Whether a telescope is used visually or photographically, the brightness of stars (point sources) is a function only of telescope aperture--the larger the aperture, the brighter the images. Extended objects will always appear brighter at lower magnifications. The main advantage of having a fast focal ratio with a visual telescope is that it will deliver a wider field of view than slower f-numbers.


Light Gathering power/ Magnitude limit-


Light gathering power is a telescope's theoretical ability to collect light compared to your fully dilated eye. It is directly proportional to the square of the aperture. 

You can calculate this by first dividing the aperture of the telescope (in mm) by 7 mm (dilated eye for a young person) and then squaring this result. For example, an 8 in telescope has a light gathering power of 843: (203.2/7)2 =  843.

The faintest star you can see with a telescope (under excellent seeing conditions) is the telescope’s limiting magnitude. It’s another way to compare telescopes of different apertures to each other and to the eye. It’s directly related to aperture. Larger apertures allow you to see fainter stars. A rough formula for calculating visual limiting magnitude is: 7.7 + 5 LOG (aperture in cm). For example, the limiting magnitude of an 8 in aperture telescope is 14.2: 7.7 + 5 LOG 20.32 = 7.7 + (5x1.3) = 14.2 

Atmospheric conditions and the visual acuity of the observer will often reduce limiting magnitude. The unaided or naked-eye magnitude limit is usually considered as 6.0. With a given scope, photographic limiting magnitude is often two or more magnitudes fainter than visual limiting magnitude.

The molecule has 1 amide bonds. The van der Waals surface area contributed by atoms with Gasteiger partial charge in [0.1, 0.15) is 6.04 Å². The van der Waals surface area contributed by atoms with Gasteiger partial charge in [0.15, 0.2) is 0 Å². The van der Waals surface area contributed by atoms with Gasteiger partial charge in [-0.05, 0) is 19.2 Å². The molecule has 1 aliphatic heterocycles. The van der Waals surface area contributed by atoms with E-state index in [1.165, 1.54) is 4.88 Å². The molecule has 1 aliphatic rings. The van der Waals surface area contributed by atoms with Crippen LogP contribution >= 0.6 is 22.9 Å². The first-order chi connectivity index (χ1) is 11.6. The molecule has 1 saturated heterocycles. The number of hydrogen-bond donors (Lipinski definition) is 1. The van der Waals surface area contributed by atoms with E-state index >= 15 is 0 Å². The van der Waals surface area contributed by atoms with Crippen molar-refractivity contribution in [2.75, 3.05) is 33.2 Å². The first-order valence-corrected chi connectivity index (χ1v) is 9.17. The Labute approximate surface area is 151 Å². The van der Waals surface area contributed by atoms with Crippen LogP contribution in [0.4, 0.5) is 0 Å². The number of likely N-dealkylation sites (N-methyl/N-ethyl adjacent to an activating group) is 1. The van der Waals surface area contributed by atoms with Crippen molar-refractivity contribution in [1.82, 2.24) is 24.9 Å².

Aperture  Magnitude limit
 3.1 in (80 mm)
 4 in (100 mm)  12.7
 5 in (125 mm)
 6 in (150 mm)
 8 in (200 mm)
 10 in (250 mm)
 12.5 in (320 mm)
 14 in (355 mm)
 16 in (400 mm)
 20 in (500 mm)  16.2




Magnification of a telescope is actually a relationship between two independent optical systems: the telescope itself and the eyepiece you are using. To determinepower, divide the focal length of the telescope (in mm) by the focal length of the eyepiece (in mm). By exchanging an eyepiece of one focal length for another, you can increase or decrease the power of the telescope. A 20 mm eyepiece used on a 1000 mm focal-length telescope would yield a power of 50x (1000/20 = 50), while a 10 mm eyepiece used on the same instrument would yield a power of 100x (1000/10 = 100). Since eyepieces are interchangeable, a telescope can be used at a variety of powers.

There are practical limits of magnification for telescopes. These are determined by the laws of optics and the nature of the human eye. As a rule of thumb, the maximum usable power is equal to 50-60 times the aperture of the telescope (in inches) under ideal conditions. Powers higher than this usually give you a dim, lower-contrast image. For example, the maximum power range on a 90 mm telescope (3.6 in aperture) is 180x-216x. As power increases, the sharpness and detail seen will be diminished. Higher powers are mainly used for lunar, planetary, and binary star observations.